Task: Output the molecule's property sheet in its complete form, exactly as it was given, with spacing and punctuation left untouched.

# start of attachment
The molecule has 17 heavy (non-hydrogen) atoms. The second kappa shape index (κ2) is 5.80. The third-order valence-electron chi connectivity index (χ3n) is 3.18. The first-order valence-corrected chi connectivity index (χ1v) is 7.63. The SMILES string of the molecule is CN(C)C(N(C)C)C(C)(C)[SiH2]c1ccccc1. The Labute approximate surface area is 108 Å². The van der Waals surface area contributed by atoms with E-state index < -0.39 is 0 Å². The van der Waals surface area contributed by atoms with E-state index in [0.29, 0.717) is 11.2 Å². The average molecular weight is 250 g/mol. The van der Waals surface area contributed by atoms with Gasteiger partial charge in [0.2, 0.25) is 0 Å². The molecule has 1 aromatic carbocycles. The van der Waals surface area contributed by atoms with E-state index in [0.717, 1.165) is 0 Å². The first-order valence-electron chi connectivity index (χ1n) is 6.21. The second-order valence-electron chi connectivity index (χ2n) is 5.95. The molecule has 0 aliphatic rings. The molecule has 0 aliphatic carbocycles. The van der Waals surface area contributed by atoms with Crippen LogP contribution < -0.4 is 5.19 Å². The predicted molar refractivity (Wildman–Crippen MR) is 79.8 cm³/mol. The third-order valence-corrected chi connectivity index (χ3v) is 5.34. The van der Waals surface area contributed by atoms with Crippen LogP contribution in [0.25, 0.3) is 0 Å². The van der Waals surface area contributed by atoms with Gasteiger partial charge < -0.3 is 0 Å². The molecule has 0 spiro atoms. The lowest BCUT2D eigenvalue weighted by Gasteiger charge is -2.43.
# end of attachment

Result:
The molecule has 17 heavy (non-hydrogen) atoms. The second kappa shape index (κ2) is 5.80. The third-order valence-electron chi connectivity index (χ3n) is 3.18. The first-order valence-corrected chi connectivity index (χ1v) is 7.63. The SMILES string of the molecule is CN(C)C(N(C)C)C(C)(C)[SiH2]c1ccccc1. The Labute approximate surface area is 108 Å². The van der Waals surface area contributed by atoms with E-state index < -0.39 is 0 Å². The van der Waals surface area contributed by atoms with E-state index in [0.29, 0.717) is 11.2 Å². The average molecular weight is 250 g/mol. The van der Waals surface area contributed by atoms with Gasteiger partial charge in [0.2, 0.25) is 0 Å². The molecule has 1 aromatic carbocycles. The van der Waals surface area contributed by atoms with E-state index in [0.717, 1.165) is 0 Å². The first-order valence-electron chi connectivity index (χ1n) is 6.21. The second-order valence-electron chi connectivity index (χ2n) is 5.95. The molecule has 0 aliphatic rings. The molecule has 0 aliphatic carbocycles. The van der Waals surface area contributed by atoms with Crippen LogP contribution < -0.4 is 5.19 Å². The predicted molar refractivity (Wildman–Crippen MR) is 79.8 cm³/mol. The third-order valence-corrected chi connectivity index (χ3v) is 5.34. The van der Waals surface area contributed by atoms with Crippen LogP contribution in [0.25, 0.3) is 0 Å². The van der Waals surface area contributed by atoms with Gasteiger partial charge < -0.3 is 0 Å². The molecule has 0 spiro atoms. The lowest BCUT2D eigenvalue weighted by Gasteiger charge is -2.43.